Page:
I wasn't quite sure what to expect when I started to read Stillhouse Lake. Turns out I made a big mistake by starting this book at 9pm at night. Thankfully I was on vacation when I made this mistake, otherwise I would have been extremely tired the next day at work. It was well after 1am...Read More
Author ~ B.A. Paris
The Breakdown is a suspenseful thriller that will keep you hooked from the opening lines when Cass Anderson's husband makes her promise not to take the back-woods shortcut when coming home from drinks with friends, to the very last sentence (which I won't even write about for fear of spoilers).
Cass Anderson is a woman who thinks that she did a terrible thing, by leaving the scene of a broken down car only to find out the next morning that the woman in that same car has turned up murdered. The act of leaving the women stranded compounded with the fact her own mother had dementia Cass begins to fall into despair as she starts to experience memory lapses. Forgetting scheduling lunch dates with friends, what the alarm code is, how to use the microwave are just some of these lapses and with strange phone calls during the day, the slow loss of her memory Cass begins to experience a breakdown so terrify that you can almost feel it happening to yourself.
I have to admit, although I was curious what what happening in this story right from the beginning, I didn't like Cass Anderson. Not at first at least. By the closing pages of The Breakdown though my feelings of Cass had completely changed. I think that the reason I didn't like her at first was mostly due to how she bowed down to her husband about taking the short-cut and then subsequently not telling him about it because he would get angry with her. To me this seemed like such a silly thing to lie about, especially when she was feeling so guilty about the lie. I hard a real hard time relating to her about this. As the story progressed though and her panic and despair started to rule her life, I no longer felt that I didn't like Cass and I got really concerned about her safety and sanity and by the end of the book I was rooting for her as she had my heart racing at times.
For me a good book is one that I don't want to put down and will read really quickly just so I can find out how it ends. The Breakdown was a quick read, even though I thought I knew what the ending was going to be. I was pleasantly surprised when B.A Paris managed to keep me guessing till the final few chapters.
I received an free ARC of The Breakdown from St. Martin's Press via NetGalley in exchange for an honest review.
Hello everyone! I wanted to send out a quick apology that my next book review is taking so long. I'm actually almost finished writing it and I'll have it posted shortly.
The reason for the delay is that I found myself getting a little overwhelmed trying to write a long and detailed review of the books I've been reading. It it started feeling like is was a chore instead of something fun to do and as I read more and more books, the thought of writing long reviews of them became something I was dreading. I didn't want to give up doing the book reviews, but I also needed to figure out a way to continue to enjoy reading and not dread writing the review.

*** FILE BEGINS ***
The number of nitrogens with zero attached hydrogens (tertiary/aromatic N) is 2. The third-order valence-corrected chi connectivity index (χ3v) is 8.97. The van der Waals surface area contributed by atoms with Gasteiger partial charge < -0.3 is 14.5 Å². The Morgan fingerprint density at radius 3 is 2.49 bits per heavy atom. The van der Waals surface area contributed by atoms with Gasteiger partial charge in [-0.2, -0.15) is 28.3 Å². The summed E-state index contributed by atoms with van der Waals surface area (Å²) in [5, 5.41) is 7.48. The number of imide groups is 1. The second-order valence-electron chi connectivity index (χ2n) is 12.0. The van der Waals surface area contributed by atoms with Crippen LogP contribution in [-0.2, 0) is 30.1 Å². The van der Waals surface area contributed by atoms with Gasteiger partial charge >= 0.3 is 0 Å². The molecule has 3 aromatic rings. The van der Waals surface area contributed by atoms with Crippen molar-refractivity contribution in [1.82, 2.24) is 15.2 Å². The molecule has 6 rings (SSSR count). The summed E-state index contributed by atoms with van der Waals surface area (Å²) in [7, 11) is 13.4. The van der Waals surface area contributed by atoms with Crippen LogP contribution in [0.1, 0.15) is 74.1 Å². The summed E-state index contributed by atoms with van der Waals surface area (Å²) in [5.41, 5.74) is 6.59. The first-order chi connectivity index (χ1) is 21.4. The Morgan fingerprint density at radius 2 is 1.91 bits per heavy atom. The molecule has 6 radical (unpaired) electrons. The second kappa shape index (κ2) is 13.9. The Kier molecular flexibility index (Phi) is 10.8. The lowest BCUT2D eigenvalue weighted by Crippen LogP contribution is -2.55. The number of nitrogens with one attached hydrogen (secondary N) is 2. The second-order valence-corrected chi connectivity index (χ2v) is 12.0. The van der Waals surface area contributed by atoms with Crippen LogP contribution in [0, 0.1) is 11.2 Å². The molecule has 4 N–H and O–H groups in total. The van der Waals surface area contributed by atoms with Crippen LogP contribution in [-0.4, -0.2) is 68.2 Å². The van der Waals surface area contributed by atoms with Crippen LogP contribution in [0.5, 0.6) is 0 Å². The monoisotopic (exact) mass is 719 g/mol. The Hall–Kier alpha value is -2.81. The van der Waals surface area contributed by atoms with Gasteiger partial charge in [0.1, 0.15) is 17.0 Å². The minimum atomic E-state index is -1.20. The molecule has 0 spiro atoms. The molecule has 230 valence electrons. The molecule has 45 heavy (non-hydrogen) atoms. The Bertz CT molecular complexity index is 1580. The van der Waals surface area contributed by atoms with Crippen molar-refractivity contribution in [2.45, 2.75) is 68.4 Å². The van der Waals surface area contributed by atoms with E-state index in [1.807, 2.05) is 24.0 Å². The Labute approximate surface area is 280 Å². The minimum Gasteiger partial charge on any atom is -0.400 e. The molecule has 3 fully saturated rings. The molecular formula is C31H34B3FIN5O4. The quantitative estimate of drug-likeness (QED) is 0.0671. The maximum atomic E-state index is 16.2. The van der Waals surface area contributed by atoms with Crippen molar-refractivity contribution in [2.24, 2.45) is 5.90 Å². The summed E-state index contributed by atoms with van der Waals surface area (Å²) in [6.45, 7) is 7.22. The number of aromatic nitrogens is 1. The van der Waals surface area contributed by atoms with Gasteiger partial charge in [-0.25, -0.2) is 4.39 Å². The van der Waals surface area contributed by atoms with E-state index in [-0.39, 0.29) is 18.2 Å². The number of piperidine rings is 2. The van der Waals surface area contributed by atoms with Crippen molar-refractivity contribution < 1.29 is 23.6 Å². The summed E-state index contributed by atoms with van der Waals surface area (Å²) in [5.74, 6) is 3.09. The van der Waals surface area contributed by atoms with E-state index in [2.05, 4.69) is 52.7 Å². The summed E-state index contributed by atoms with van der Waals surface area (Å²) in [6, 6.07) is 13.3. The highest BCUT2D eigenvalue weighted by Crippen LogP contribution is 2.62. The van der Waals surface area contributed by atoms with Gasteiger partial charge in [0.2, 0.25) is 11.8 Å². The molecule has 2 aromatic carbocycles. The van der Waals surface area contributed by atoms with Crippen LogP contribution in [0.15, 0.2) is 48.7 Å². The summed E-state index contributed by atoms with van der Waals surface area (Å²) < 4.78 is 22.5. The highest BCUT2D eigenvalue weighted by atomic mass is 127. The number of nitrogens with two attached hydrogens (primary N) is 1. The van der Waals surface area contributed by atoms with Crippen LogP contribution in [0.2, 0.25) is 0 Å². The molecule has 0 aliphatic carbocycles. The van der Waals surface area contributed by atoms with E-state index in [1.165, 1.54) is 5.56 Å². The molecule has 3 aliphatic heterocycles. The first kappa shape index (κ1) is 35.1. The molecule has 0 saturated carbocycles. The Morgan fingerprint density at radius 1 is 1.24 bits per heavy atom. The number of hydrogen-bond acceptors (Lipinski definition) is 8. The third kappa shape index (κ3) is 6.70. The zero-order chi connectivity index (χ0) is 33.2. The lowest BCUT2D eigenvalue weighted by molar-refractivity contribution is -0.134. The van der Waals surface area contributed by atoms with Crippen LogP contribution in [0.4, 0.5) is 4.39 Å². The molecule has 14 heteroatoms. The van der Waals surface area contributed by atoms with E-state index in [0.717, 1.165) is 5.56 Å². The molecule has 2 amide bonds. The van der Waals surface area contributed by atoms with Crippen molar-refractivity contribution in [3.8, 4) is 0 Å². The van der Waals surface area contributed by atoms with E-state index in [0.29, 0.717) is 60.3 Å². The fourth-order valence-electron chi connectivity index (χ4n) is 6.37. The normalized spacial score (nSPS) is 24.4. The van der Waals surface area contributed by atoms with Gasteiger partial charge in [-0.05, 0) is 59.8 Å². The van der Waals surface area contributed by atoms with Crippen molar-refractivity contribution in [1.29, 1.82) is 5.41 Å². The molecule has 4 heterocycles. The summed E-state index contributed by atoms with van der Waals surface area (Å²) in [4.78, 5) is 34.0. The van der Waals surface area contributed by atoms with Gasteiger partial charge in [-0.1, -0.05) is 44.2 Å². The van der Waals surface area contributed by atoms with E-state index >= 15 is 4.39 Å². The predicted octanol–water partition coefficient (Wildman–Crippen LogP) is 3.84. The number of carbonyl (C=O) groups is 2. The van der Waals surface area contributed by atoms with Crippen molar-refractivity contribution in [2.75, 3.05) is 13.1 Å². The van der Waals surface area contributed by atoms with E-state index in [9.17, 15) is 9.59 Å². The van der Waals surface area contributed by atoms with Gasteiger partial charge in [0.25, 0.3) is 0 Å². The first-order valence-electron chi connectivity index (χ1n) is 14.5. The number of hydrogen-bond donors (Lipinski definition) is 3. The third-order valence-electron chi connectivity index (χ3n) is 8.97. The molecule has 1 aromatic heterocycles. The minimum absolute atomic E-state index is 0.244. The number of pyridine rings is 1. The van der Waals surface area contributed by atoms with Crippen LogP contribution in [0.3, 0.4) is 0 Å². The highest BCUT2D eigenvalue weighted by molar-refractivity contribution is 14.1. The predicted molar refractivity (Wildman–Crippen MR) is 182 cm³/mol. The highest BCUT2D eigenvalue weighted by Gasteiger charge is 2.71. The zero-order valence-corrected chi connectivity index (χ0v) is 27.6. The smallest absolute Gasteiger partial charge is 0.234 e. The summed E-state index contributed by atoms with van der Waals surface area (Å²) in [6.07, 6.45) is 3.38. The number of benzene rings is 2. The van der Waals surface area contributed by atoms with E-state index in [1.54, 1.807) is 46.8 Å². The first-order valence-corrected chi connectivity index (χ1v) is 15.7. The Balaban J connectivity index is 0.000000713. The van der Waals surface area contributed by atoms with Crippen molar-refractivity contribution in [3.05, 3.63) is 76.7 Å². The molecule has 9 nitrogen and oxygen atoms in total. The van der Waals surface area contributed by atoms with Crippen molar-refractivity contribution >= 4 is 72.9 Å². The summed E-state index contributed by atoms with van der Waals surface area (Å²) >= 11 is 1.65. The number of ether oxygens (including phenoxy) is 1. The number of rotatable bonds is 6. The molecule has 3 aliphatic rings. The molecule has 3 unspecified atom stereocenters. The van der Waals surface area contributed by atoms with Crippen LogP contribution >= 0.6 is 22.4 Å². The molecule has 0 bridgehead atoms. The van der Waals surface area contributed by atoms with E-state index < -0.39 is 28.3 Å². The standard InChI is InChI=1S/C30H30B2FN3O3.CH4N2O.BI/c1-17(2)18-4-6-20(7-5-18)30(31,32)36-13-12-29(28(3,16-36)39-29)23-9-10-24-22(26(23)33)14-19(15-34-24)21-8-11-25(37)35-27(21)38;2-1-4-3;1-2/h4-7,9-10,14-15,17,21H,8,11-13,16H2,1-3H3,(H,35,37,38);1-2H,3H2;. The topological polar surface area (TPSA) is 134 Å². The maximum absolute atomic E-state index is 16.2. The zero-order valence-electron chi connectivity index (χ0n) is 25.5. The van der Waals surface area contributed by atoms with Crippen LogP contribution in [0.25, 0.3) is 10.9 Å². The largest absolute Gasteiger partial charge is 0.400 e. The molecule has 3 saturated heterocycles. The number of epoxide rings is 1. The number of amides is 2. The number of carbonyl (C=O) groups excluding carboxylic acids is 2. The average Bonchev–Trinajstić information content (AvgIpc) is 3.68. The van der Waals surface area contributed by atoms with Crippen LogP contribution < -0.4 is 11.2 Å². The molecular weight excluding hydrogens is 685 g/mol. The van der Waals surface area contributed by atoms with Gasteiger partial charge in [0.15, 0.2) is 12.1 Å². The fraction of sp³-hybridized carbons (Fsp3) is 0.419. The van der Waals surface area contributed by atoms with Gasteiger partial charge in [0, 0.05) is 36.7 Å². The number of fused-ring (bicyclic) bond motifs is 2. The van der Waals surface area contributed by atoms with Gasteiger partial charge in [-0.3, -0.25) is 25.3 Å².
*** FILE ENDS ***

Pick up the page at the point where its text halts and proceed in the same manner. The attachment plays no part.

It took me some time to finally decided what I wanted to do with the book review section of my website. In the end, I came up with the idea to write the reviews in a different manner than I had started out with, the biggest change is that I'm not going to worry about how long they are. Some books I just really don't have anything to say and others I have a tone of stuff to say and those books that I didn't really have anything to say about them were incredibly stressful to write "enough" words about them. So from this point forward some of my reviews might be short and to the point while others will be more detailed. I'm going to let the writing just come and not pressure myself to reach a specific word count. I feel that this will be a good compromise between continuing with the reviews and not overwhelming myself with trying to become a wordsmith.
You may be wondering what I have read in the meantime since my last review. Well I've read twelve and a half books between May and June. Eleven of those books you'll find have a short review in the post, with a fuller review of the book Pandemic (The Extinction Files #1) by A.G. Riddle as my next "full length" review. I hope you enjoy reading the mini-reviews.
Mini Book Reviews
#1) The Seventh Plague by James Rollins
A pandemic style story with ancient Egyptian origins. The member of Sigma Force have to discover who is trying to unleash a plague straight out of the bible. This isn't one of my favourite of the Sigma Force stories. I've been finding that each story seems to be getting a little bit more and more ridiculous as this series has been going on. I also found that The Seventh Plague seemed to be action scene followed by action scene without a ton of character development. This being the twelve book in the series (with a bunch of novellas too) I wonder if James Rollins is getting tired of Sigma Force. I hope the next book is better.